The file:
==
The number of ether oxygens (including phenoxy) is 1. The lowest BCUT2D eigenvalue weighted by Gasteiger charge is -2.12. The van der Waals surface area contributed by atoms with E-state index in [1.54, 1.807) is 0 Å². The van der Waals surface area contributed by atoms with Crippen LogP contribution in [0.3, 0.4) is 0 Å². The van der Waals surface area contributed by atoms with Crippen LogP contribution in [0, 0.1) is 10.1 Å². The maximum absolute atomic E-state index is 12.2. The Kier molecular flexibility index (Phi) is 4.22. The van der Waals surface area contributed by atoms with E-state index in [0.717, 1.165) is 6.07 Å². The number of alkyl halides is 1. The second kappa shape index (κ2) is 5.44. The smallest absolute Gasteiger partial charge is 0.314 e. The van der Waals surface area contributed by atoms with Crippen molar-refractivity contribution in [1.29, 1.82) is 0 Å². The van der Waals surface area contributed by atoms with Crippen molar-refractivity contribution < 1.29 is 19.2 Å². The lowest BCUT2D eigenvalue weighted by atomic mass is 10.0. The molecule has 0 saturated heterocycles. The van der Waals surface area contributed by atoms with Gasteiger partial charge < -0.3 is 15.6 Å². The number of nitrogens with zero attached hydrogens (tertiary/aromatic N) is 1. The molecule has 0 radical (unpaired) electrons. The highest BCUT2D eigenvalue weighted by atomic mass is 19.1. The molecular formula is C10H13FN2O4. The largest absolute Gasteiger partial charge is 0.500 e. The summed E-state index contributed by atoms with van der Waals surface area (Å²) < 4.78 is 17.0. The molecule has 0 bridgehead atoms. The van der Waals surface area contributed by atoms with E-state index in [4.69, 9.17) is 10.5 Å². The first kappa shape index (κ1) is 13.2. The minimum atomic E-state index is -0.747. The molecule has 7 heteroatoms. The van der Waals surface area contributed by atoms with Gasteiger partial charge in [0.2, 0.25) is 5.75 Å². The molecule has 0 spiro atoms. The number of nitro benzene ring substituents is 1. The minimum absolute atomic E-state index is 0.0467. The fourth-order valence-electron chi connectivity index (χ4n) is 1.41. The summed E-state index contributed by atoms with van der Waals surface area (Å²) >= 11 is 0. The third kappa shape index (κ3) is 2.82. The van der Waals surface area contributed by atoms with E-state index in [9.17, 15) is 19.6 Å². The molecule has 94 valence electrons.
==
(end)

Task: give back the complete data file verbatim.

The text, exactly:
The number of ether oxygens (including phenoxy) is 1. The lowest BCUT2D eigenvalue weighted by Gasteiger charge is -2.12. The van der Waals surface area contributed by atoms with E-state index in [1.54, 1.807) is 0 Å². The van der Waals surface area contributed by atoms with Crippen LogP contribution in [0.3, 0.4) is 0 Å². The van der Waals surface area contributed by atoms with Crippen LogP contribution in [0, 0.1) is 10.1 Å². The maximum absolute atomic E-state index is 12.2. The Kier molecular flexibility index (Phi) is 4.22. The van der Waals surface area contributed by atoms with E-state index in [0.717, 1.165) is 6.07 Å². The number of alkyl halides is 1. The second kappa shape index (κ2) is 5.44. The smallest absolute Gasteiger partial charge is 0.314 e. The van der Waals surface area contributed by atoms with Crippen molar-refractivity contribution in [1.29, 1.82) is 0 Å². The van der Waals surface area contributed by atoms with Crippen molar-refractivity contribution < 1.29 is 19.2 Å². The lowest BCUT2D eigenvalue weighted by atomic mass is 10.0. The molecule has 0 saturated heterocycles. The van der Waals surface area contributed by atoms with Gasteiger partial charge < -0.3 is 15.6 Å². The number of nitrogens with zero attached hydrogens (tertiary/aromatic N) is 1. The molecule has 0 radical (unpaired) electrons. The highest BCUT2D eigenvalue weighted by atomic mass is 19.1. The molecular formula is C10H13FN2O4. The largest absolute Gasteiger partial charge is 0.500 e. The summed E-state index contributed by atoms with van der Waals surface area (Å²) < 4.78 is 17.0. The molecule has 0 bridgehead atoms. The van der Waals surface area contributed by atoms with E-state index in [4.69, 9.17) is 10.5 Å². The first kappa shape index (κ1) is 13.2. The minimum atomic E-state index is -0.747. The molecule has 7 heteroatoms. The van der Waals surface area contributed by atoms with Gasteiger partial charge in [0.2, 0.25) is 5.75 Å². The molecule has 0 spiro atoms. The number of nitro benzene ring substituents is 1. The minimum absolute atomic E-state index is 0.0467. The fourth-order valence-electron chi connectivity index (χ4n) is 1.41. The summed E-state index contributed by atoms with van der Waals surface area (Å²) >= 11 is 0. The third kappa shape index (κ3) is 2.82. The van der Waals surface area contributed by atoms with E-state index in [9.17, 15) is 19.6 Å². The molecule has 94 valence electrons.